What Does Tramadol Feel Like?
Tramadol is a potent oral medication used primarily to help relieve moderate to acute pain, primarily in adults. Individuals above age 12 can take it. Tramadol is not suited for certain people hence the need to inform your pharmacist or doctor before taking it in case of the following:
- You have had a previous reaction(allergic or non-allergic) to Tramadol or other medicines or powerful painkillers before
- You have problems with your liver or kidneys
- You have breathing problems
- You have a substance abuse problem
- You have suffered a head injury
- You have an illness that results in seizures
Tramadol is only provided on prescription and comes in liquid drops one can swallow, capsules, and tablets. One can also be exclusively given Tramadol via injection in a hospital. Users can also take Tramadol in combination with other medications as part of combination therapy.
How Tramadol Works
It works in the same way as narcotic or opioid painkillers by acting on the brain to alter your body’s response to pain. Tramadol shares a similarity with endorphins, which are substances produced in the brain. These endorphins usually attach to receptors, reducing the signals of pain that the brain receives from the body. Tramadol changes how the brain processes these pain signals as they travel between the brain and the nerves. It also has various targets within the nervous system, contributing to how Tramadol relieves pain and alters one’s mood. These two effects of the drug are the most significant. It can also be used for the treatment of chronic pain when weaker analgesics prove to be inefficient. The oral Tramadol tablet can also result in drowsiness, so it is highly advisable not to conduct any risky activities, operate heavy machinery, or drive until one is aware of how the drug influences them.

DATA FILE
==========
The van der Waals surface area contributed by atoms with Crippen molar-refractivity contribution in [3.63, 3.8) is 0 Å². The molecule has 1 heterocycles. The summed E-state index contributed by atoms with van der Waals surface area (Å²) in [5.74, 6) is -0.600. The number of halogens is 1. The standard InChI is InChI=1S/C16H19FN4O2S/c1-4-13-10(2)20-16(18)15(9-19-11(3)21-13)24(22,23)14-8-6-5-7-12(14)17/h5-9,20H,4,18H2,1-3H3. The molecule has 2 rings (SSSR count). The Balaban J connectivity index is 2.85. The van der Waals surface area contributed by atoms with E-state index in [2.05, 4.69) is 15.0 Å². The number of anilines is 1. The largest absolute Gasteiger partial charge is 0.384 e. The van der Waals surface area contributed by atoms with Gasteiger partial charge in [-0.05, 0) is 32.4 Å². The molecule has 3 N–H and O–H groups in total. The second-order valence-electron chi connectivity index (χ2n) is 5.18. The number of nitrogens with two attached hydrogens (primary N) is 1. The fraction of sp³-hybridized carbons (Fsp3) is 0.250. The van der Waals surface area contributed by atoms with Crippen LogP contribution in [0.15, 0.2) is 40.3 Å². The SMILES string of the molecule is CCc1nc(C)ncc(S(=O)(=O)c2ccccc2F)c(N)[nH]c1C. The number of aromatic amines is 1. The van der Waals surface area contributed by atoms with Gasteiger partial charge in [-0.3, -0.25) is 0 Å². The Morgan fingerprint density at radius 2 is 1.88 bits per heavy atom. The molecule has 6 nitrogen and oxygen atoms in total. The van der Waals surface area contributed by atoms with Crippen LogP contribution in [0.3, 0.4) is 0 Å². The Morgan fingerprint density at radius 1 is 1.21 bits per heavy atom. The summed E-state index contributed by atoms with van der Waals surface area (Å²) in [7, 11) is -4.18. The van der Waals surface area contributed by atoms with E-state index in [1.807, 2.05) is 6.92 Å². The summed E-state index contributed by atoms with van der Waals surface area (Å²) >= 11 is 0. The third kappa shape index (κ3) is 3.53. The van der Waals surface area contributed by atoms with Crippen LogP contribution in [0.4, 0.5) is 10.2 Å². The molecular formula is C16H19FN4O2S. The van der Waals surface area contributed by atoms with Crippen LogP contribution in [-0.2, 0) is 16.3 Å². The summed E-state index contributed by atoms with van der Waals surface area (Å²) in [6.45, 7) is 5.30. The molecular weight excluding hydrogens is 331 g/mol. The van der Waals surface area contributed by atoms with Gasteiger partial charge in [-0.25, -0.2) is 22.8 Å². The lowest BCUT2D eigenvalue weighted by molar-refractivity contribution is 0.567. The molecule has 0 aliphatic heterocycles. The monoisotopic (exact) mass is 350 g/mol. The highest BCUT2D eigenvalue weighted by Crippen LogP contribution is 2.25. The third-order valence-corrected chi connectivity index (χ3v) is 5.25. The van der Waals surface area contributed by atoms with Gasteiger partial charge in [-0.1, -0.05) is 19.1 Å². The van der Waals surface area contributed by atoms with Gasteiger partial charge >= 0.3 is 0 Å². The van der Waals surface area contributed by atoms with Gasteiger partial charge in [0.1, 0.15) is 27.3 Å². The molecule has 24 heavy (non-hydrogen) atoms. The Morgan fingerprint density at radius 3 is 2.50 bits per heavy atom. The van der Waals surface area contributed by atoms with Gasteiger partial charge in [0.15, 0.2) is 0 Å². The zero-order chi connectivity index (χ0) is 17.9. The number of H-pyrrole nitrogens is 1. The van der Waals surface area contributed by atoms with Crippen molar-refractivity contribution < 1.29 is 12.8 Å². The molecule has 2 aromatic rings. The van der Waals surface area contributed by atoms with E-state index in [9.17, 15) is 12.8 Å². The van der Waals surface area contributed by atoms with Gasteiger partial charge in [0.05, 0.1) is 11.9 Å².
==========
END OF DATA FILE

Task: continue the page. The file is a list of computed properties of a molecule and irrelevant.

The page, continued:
What Does Tramadol Feel Like?
Since Tramadol is an opiate painkiller, it usually attaches to the opioid receptors located in the spinal cord and the brain, which are in charge of the drug’s pain-relieving effects and the euphoric effects that one experiences at high doses. This explains why users can get high on the drug even if they did not mean to when they initially began taking Tramadol.
Another crucial mechanism Tramadol has is that it elevates the neurotransmitters’ norepinephrine levels and serotonin within the brain in the same way antidepressant drugs do. This can reduce obsessive-compulsive and depressive symptoms in users taking it. These influences on one’s mood can result in some patients taking larger Tramadol doses more frequently, leading to dependence.
Short – Term Effects
Alleviates Pain: As a painkiller, Tramadol alters how the body transmits pain signals to one’s brain to feel less pain after taking it.
Minimizing Anxiety: The drug aids some users in feeling more calm and relaxed due to its ability to alter brain chemistry.
Elevated mood: Tramadol works the same way that most antidepressant drugs do by increasing norepinephrine and serotonin levels in one’s brain, causing euphoric feelings and an improved sense of well-being. In some people, these pleasurable symptoms can reinforce a continued pattern of abuse of the drug.
The signs and symptoms mentioned above can play a role in developing an addiction to Tramadol, particularly if one is also experiencing anxiety or depression.
Tramadol’s possible side effects include nausea, dry mouth, appetite loss, constipation, headache, dizziness, nervousness, sweating, diarrhoea, and difficulty falling asleep.